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on November 8, 2003
There has been a lot of water over the dam since the introduction of MIDI as a protocol for recording and controlling electronic (and some not-so-electronic) instruments. The average musician has gone from completely computer illiterate to technically adept at living in a specialized world where the gut strings are cables and the voices come from chips. All of this has greatly empowered the players and composers who can work with these building blocks.
But truth is that, for many musicians MIDI is still a mystery. Something that just 'happens' when they follow the instructions in a manual, and when something doesn't happen they are lost. Despite being nearly 20 years old, MIDI for musicians is still one of the best guides for the naïve who are looking to become cognoscenti.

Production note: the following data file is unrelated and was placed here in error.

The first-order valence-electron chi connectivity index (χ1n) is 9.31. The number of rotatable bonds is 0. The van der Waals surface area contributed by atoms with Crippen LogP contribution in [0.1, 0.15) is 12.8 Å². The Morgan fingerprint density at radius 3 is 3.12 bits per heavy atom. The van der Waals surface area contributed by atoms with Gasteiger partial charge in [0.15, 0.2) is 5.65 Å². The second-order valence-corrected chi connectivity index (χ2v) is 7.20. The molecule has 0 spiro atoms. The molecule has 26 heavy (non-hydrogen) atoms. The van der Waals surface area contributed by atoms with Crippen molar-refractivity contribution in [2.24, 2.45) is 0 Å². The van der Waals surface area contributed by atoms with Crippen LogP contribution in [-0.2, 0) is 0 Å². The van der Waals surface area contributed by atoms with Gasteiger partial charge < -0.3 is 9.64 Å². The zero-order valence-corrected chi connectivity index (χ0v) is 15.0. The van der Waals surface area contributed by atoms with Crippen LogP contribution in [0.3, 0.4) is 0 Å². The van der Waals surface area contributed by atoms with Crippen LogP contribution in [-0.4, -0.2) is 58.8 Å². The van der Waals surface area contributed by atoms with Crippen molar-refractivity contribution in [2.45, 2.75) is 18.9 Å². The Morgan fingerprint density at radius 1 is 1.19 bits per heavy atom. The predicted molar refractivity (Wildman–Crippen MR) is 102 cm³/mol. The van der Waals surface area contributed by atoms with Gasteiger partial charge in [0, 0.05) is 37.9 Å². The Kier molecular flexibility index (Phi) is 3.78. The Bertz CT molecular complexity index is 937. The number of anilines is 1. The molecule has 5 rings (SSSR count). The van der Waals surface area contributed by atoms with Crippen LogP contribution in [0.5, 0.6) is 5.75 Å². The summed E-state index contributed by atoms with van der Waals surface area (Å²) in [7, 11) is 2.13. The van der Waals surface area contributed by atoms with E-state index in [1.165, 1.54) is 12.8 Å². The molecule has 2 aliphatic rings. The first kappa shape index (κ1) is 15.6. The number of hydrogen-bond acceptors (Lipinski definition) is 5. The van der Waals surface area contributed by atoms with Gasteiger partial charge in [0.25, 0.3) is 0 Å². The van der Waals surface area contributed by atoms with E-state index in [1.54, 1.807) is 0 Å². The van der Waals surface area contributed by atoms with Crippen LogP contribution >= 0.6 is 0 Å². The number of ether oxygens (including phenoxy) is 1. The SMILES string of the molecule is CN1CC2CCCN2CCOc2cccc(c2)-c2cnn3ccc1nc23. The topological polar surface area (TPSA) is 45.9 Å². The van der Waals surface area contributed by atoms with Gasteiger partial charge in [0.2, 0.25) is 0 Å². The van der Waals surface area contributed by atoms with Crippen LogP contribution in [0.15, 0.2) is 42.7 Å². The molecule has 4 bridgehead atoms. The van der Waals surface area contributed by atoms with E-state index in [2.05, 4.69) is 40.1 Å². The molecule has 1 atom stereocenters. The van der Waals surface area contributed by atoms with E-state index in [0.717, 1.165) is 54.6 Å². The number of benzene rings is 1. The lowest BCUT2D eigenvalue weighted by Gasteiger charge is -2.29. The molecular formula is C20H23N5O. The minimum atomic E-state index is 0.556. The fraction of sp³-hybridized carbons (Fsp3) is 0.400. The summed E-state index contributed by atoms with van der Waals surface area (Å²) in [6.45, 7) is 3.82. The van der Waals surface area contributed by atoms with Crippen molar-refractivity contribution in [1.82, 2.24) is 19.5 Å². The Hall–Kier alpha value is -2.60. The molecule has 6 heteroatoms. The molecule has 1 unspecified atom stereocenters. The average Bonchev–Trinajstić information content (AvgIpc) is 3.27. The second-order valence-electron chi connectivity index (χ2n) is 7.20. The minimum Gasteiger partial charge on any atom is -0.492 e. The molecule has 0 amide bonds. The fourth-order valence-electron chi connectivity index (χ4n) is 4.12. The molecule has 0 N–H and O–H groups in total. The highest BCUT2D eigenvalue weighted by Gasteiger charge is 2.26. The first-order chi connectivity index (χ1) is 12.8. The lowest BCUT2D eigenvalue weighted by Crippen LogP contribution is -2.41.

Anderton has written a short, to-the-point book that delves into the mysteries of the architecture of electronic instruments and their control without racing ahead of the readers ability to cope. He treats his reader as someone who is both motivated and intelligent, fearlessly broaching some complicated topics and dicing them up into digestible components.
He moves steadily from what is happening in the wires to presenting a strong overview of the potential resources available to the musician. Recommended for both novices and journeymen alike.
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